There is a new program called gnumeric that is better. See Volume 16 to learn about gnumeric.
|3||Gauss, Karl F.||100||100||0||0|
(There is a UNIX spreadsheet on our system called vc but it is dorky. Type man vc to see more about it.)
UNIX lovers compute grades using awk, sed, and perl, but others prefer to use a spreadsheet like Excel. I explain here how to use the Excel-like spreadsheet Xess3 which is available on omni.cc.purdue.edu and how to have xess window output sent from omni.cc to the math dept SUN workstation on your desk.
First, get yourself an account on omni.cc.purdue.edu by going down to the PUCC office on the second floor of MATH and filling out a little form.
I assume that you are sitting at the workstation on your desk in your office and that you are using X-windows.
On your machine, type
xhost + omni.cc
Next, rlogin to omni.cc.purdue.edu from an xterm window on your machine by typing
in the window. At the omni.cc.purdue.edu% prompt, type
setenv DISPLAY yourmachine.math:0
where yourmachine is the name of the machine on your desk.
Now when you type
at the omni.cc.purdue.edu% prompt, the xess window will appear on the screen at your desk. (By the way, xess on omni resides at /usr/opt/bin/xess.) You might also find that programs like netscape and maple run faster and better on omni.cc than they do at the box on your desk. These programs can be run on omni and viewed at your desk in exactly the same way.
If you are sitting at an X-termial connected to banach or cantor, you can do a similar thing. Click HERE for more information. You can even run xess on omni from a PC in a PUCC lab anywhere on campus. See xess on omni from a PC for more info.
The online help that comes with xess is rather easy to use. Just click on HELP at the upper right corner of the window and select INDEX.
By the way, the hardest thing to learn about xess in order to be able to compute grades is syntax like this:
and how to copy a formula like this to a whole column of cells using the COPY command in the EDIT menu. (My first guess turned out to be correct -- see below.)
I will now give a step by step description of how I set up a grade sheet for my MATH 262 class. First, I entered the students' names in column A by clicking on cell A1 and then typing a name and then pushing the DOWN arrow on my keyboard (without pushing RETURN) to automatically enter the name and move down to the next cell. After that I just typed in names followed by the down arrow. Don't worry about squeezing the names into the cells because after all the names are entered, you can highlight the whole column of names by mousing and dragging and then pull down the FORMAT menu and pull down the COLUMN WIDTH submenu and then select SNAP WIDTH TO CONTENTS to enlarge the cells to hold the names.
Next, I entered the scores into the proper cells using the arrow keys (without pushing RETURN).
Finally, I wanted the sum of the numbers in columns B and C plus the number in column D divided by 50 plus the number in column E divided by 50 to go into column F (rounded to an integer). I went to cell F1 and entered
and pushed RETURN. Then I selected COPY FORMULAS from the COPY submenu of the EDIT menu. Then I mouse and dragged over the cells F2 through F39 so that F2 through F39 were highlighted. And voila, when I released the mouse button, all the sums appeared in column F.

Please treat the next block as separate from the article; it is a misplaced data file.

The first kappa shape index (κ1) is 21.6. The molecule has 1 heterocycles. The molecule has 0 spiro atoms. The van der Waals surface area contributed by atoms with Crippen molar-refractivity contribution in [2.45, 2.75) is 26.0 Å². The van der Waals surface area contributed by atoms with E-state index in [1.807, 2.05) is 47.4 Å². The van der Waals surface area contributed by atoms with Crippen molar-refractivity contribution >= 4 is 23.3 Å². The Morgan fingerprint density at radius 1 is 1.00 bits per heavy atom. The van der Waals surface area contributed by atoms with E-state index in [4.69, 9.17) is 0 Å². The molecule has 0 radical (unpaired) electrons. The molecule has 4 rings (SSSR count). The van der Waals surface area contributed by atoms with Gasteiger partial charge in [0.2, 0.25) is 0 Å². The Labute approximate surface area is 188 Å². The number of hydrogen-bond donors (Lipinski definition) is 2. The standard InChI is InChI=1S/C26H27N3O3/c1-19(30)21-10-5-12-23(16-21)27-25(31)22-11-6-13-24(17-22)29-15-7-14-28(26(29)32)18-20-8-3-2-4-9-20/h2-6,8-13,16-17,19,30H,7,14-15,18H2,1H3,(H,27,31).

To change the width of cells so that the sheet will print nicely, you can highlight a large portion of the sheet by mousing and dragging and then select FORMAT and go to the COLUMN WIDTHS submenu of the COLUMN WIDTHS menu and experiment with numbers in the little dialogue box.
To sort the rows in the sheet into the order determined by the grand total in column F, select SORT from the tools menu. Next, type in A1..F39 in the the RANGE box so that the order of the whole rows in the big box A1-F39 get changed with respect to the numbers in column F. Next, type F1..F39 in the KEY 1 box and click on the DESCENDING check box. Finally, select OK or APPLY at the bottom of the dialogue box. You should get a sorted list based on the numbers in column F and it should be easy to set cut offs for grades. (To put the rows back in alphabetical order, just change the F1..F39 in the KEY 1 box to A1..A39 and uncheck the DESCENDING box and select OK.)
To save your spreadsheet for future use, select SAVE AS from the FILE menu and type a file name in the dialogue box like grades.xs3 (that .xs3 file extension seems to be important).
To save the sheet as a plain ASCII text file (for printing or file transfer), select EXPORT from the FILE menu and select TEXT from the FILE FORMAT menu and then type in a file name like sheet.txt in the dialogue box. Push return or click on OK to make the transfer.
To print a fancy PostScript version of the worksheet, I select PRINT AS from the xess File menu and select Printer Type: POSTSCRIPT and Destination: FILE from the Printer Options. I type in a file name like sheet.ps in the Selection box and this saves my work as a PostScript file sheet.ps. Then I ftp the file sheet.ps to my math account using the commands
and print the PostScript file on a math dept printer via the command
You can also print directly from omni.cc to the printer called mathil (which is in the basement of the MATH building) using the command
lp -d mathil sheet.ps
If you have been keeping grades in a text file in which names and grades are separated by white space (i.e., any combination of tabs and spaces), you can easily read the file into a new spreadsheet. Ftp your text file to omni and call it something like grades.txt. Select IMPORT from the FILE menu in Xess and type in grades.txt in the dialogue box. Click on OK. Your grades should be read into the sheet so that each name or score lands in the appropriate cell.
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